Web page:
Institutional vs. Retail Short Sale
Since the SEC database does not disclose the identity of the trade, it is difficult to identify the status of the trading parties. To the best approximation, I used the order size as a criterion to decide if the principal is institution or not. For any order of 10,000 shares or more, it is assumed submitted by an institution, or else from retail investors. While the limitations of this assumption are fully acknowledged, the resulting biases will be discussed in the last section. Based on this classification, the distribution of short volume between institutional and retailer short sellers is presented in Figure 4.
Why (Institutions) Selling Short?
The intent of institutional trades can be observed by the circumstance of the trades being placed. First, "normal" short trades are initiated by bearish investors who receive the negative company information.
In this regard, I have demonstrated some evidence in a previous post that AMD short sellers did increase their short shares to respond to fundamental news, such as revenue misses.
Also, rational short sellers take advantage of mispricing. That is, if a stock is considered overvalued, short sellers should increase their short trades and hope for future stock prices to correct to the lower price targets. However, if short shares surge while the stock is undervalued. The intent of the short trades cannot be for valuation, but against valuation, which suggests potential sign of abuse or manipulation to keep the stock price down.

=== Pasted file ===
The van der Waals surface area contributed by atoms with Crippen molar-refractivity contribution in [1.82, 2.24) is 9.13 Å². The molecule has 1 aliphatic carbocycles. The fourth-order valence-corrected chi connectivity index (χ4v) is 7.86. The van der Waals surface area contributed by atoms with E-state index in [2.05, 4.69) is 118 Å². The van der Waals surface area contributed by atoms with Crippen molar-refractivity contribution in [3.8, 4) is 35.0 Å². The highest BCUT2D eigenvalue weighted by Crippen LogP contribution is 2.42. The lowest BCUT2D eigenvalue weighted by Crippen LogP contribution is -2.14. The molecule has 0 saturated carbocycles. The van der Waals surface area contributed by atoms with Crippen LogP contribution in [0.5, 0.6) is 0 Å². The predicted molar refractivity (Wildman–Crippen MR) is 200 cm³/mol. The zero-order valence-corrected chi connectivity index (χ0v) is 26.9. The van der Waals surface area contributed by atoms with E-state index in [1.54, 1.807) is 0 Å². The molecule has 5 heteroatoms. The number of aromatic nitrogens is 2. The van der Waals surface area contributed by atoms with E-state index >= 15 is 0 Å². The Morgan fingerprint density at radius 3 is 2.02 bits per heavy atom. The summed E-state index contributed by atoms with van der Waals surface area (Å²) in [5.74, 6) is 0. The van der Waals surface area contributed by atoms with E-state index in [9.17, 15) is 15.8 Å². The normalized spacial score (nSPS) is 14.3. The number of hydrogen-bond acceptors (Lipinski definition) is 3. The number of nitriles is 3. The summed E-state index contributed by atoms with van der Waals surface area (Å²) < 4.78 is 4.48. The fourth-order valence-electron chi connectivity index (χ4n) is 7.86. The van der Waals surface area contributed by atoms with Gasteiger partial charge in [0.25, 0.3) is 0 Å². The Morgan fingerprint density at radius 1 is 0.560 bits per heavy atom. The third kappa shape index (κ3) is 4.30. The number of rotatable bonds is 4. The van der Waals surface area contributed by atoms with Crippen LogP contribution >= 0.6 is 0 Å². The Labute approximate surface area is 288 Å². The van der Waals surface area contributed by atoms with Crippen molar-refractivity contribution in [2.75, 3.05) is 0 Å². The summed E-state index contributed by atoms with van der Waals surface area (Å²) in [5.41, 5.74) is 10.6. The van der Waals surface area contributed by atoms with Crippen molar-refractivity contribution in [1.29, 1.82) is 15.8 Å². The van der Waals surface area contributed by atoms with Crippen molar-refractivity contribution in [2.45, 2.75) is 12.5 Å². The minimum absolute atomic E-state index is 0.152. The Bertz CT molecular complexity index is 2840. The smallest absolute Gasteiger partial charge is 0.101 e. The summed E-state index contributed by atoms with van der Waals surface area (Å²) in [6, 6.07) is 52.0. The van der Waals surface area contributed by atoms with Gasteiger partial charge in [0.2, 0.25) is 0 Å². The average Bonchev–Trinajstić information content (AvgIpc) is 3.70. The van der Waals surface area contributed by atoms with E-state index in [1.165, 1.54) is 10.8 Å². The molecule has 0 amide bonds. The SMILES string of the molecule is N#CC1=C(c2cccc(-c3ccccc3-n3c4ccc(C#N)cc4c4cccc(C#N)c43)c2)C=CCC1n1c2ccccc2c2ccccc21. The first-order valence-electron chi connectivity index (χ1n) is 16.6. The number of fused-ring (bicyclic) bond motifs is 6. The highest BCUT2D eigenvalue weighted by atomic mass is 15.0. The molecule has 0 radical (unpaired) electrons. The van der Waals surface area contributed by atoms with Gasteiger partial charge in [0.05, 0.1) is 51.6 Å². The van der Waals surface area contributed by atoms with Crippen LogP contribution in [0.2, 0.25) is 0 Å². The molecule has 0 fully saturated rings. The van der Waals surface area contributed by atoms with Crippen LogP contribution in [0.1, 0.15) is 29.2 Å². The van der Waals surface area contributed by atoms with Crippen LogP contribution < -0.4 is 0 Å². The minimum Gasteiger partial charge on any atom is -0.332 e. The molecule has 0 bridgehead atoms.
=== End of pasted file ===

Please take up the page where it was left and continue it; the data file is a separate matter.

If the short trades are anything to do, or not to do, with the target prices, we can easily observe by examining the short trade volume at different transaction prices of the short trades. For that purpose, I averaged the short trade volume transacted at each round price point for both institutional and retail trades. In Figures A, the short volumes associated with each short price point are presented. For 11 months of 2017, both institutions and retail have sold largest shares short around $10 and around $13. The fact that the institutional short sellers sold short at the same price points as the retail short sellers by itself provides an interesting clue to the timing of their trades.